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May 1994
Immediately Dangerous to Life or Health Concentrations (IDLH)

Propylene dichloride

CAS number: 78–87–5

NIOSH REL: None established; NIOSH considers propylene dichloride to be a potential occupational carcinogen as defined by the OSHA carcinogen policy [29 CFR 1990].

Current OSHA PEL: 75 ppm (350 mg/m3) TWA

1989 OSHA PEL: 75 ppm (350 mg/m3) TWA, 110 ppm (510 mg/m3) STEL

1993-1994 ACGIH TLV: 75 ppm (347 mg/m3) TWA, 110 ppm (508 mg/m3) STEL

Description of substance: Colorless liquid with a chloroform-like odor.

LEL :. . 3.4% (10% LEL, 3,400 ppm)

Original (SCP) IDLH: 2,000 ppm

Basis for original (SCP) IDLH: The chosen IDLH is based on the rat 4-hour LC50 of 2,000 ppm [Carpenter et al. 1949 cited by Spector 1956].

Short-term exposure guidelines: None developed

ACUTE TOXICITY DATA:

Lethal concentration data:

 

SpeciesReferenceLC50 (ppm)LCLo (ppm)TimeAdjusted 0.5-hr LC (CF)Derived value
Rat

Mouse

Rat

Carpenter et al. 1949

Clayton & Clayton 1981

Pozzani et al. 1959

2,000

720

2,980

-----

-----

-----

4 hr

10 hr

8 hr

4,000 ppm (2.0)

1,944 ppm (2.7)

7,450 ppm (2.5)

400 ppm

194 ppm

745 ppm

Lethal dose data:

 

SpeciesReferenceRouteLD50 (mg/kg)LDLo (mg/kg)Adjusted LDDerived value
Mouse

Rat

G. pig

Marhold 1986

Pozzani et al. 1959

Sine 1993

oral

oral

oral

860

1,947

2,000

-----

-----

-----

1,281 ppm

2,900 ppm

3,111 ppm

128 ppm

290 ppm

311 ppm

Other animal data: Animals exposed to 400 ppm for 7 hours per day, 5 days per week for 128 to 140 exposures had no histologic changes [Heppel et al. 1948].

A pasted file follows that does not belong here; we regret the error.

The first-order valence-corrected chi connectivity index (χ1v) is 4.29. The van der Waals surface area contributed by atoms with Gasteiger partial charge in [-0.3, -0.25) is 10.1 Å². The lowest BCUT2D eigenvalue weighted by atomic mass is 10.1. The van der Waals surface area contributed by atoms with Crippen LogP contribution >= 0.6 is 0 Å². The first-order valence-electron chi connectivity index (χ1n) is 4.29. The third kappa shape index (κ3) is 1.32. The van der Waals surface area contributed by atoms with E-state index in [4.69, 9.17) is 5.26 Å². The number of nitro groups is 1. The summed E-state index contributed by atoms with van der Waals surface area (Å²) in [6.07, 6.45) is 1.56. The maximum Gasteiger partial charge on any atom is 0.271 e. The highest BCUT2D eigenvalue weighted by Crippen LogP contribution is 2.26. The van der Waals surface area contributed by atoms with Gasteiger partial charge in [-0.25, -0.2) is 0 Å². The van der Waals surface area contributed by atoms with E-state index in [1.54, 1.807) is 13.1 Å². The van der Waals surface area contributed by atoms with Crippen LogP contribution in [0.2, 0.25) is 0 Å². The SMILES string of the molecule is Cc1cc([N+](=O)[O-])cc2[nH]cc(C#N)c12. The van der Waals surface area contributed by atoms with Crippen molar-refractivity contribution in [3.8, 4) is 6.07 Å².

Human data: None relevant for use in determining the revised IDLH.

 

Revised IDLH: 400 ppm

Basis for revised IDLH: The revised IDLH for propylene dichloride is 400 ppm based on inhalation toxicity data in animals [Carpenter et al. 1949; Heppel et al. 1948]. [Note: NIOSH recommends as part of its carcinogen policy that the "most protective" respirators be worn for propylene dichloride at any detectable concentration.]

REFERENCES:

1. Carpenter CP, Smyth HF Jr, Pozzani UC [1949]. The assay of acute vapor toxicity, and the grading and interpretation of results on 96 chemical compounds. J Ind Hyg Toxicol 31(6):343-346.

2. Clayton GD, Clayton FE, eds. [1981]. Patty's industrial hygiene and toxicology. 3rd rev. ed. Vol. 2B. Toxicology. New York, NY: John Wiley & Sons, Inc., pp. 3529-3532.

3. Heppel LA, Highman B, Peake EG [1948]. Toxicology of 1,2-dichloropropane (propylene dichloride). IV. Effects of repeated exposures to a low concentration of the vapor. J Ind Hyg Toxicol 30:189-191.

4. Marhold J [1986]. Prehled Prumyslove Toxikologie, Organicke Latky. Prague, Czechoslovakia: Avicenum, p. 98 (in Czechoslovakian).

5. Pozzani UC, Weil CS, Carpenter CP [1959]. The toxicological basis of threshold limit values: 5. The experimental inhalation of vapor mixtures by rats, with notes upon the relationship between single dose oral data. Am Ind Hyg Assoc J 20:364-369.

6. Sine C, ed. [1993]. Propylene dichloride. In: Farm chemicals handbook '93, p. C284.

7. Spector WS, ed. [1956]. Handbook of toxicology. Vol. I. Acute toxicities. Philadelphia, PA: W.B. Saunders Company, pp. 332-333.

 
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